• Self-observation. Observation of one’s own behavior and habits. Observing thoughts, feelings and sensations without judging or analyzing what one observes.
  • The need to strive. Gurdjieff emphasized that awakening is the result of constant and prolonged effort over time.
  • The many “I’s.” Indicates the fragmentation of the psyche, the different feelings and thoughts of the “I” in a person: I think, I want, I know better, I prefer, I am happy, I am hungry, I am tired, etc. These have nothing in common with each other and are unaware of each other, arising and fading for short periods of time. The human being therefore has no unity in himself, desiring one thing now and another, perhaps contradictory, thing later.
  • Centers. Gurdjieff classified plants as having one center, animals two and humans three. Centers refer to apparatuses within a being that dictate specific organic functions. There are three main centers in a human: intellectual , emotional and physical , and two higher centers: higher emotional and higher intellectual.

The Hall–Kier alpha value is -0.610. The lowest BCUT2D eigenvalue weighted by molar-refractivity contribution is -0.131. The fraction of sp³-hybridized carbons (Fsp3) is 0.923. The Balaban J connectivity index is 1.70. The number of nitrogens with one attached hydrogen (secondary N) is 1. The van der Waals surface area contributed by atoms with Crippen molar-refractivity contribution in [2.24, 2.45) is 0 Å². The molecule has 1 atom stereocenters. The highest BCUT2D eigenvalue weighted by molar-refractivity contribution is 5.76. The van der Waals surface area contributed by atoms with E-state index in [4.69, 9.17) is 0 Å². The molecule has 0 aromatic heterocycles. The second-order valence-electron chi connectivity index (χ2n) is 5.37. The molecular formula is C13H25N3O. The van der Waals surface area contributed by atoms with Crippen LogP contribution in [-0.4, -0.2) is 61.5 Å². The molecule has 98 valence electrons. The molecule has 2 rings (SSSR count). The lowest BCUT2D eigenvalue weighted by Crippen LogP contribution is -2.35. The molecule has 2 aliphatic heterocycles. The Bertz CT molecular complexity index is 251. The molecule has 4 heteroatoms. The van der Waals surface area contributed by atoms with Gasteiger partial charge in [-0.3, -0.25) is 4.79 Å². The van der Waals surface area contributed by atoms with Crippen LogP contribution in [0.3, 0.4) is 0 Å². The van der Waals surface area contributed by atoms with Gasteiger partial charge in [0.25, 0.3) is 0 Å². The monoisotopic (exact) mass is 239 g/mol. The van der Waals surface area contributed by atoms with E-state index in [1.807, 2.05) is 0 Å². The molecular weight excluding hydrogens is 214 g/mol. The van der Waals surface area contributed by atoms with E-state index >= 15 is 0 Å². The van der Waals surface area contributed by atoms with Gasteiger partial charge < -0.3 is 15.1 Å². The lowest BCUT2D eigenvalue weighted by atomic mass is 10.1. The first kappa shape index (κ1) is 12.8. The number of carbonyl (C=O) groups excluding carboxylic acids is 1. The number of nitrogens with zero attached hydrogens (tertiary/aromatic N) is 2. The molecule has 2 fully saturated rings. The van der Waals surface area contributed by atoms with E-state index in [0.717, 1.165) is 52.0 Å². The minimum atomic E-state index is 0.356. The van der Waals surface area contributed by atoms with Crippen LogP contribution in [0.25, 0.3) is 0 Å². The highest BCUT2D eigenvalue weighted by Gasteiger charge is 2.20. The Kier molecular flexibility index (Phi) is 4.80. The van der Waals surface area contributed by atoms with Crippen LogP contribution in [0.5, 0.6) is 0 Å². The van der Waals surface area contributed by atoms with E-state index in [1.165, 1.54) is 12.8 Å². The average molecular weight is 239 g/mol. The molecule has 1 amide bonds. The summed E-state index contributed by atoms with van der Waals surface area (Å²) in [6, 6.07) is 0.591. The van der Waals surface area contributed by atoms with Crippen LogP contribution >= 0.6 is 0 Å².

• Body, Essence and Personality. Gurdjieff divided people’s being into Essence and Personality. Essence is a “natural part of a person” or “what a person is born with,” and this is the part of a being that is said to have the ability to evolve. Personality, on the other hand, is anything artificial that has “learned” and “seen.”

Gurdjieff divided people’s being into Essence and Personality. Essence is a “natural part of a person” or “what a person is born with,” and this is the part of a being that is said to have the ability to evolve. Personality, on the other hand, is anything artificial that has “learned” and “seen.”

Hints of cosmic laws and symbols

Gurdjieff focused on two main cosmic laws, the Law of Three and the Law of Seven.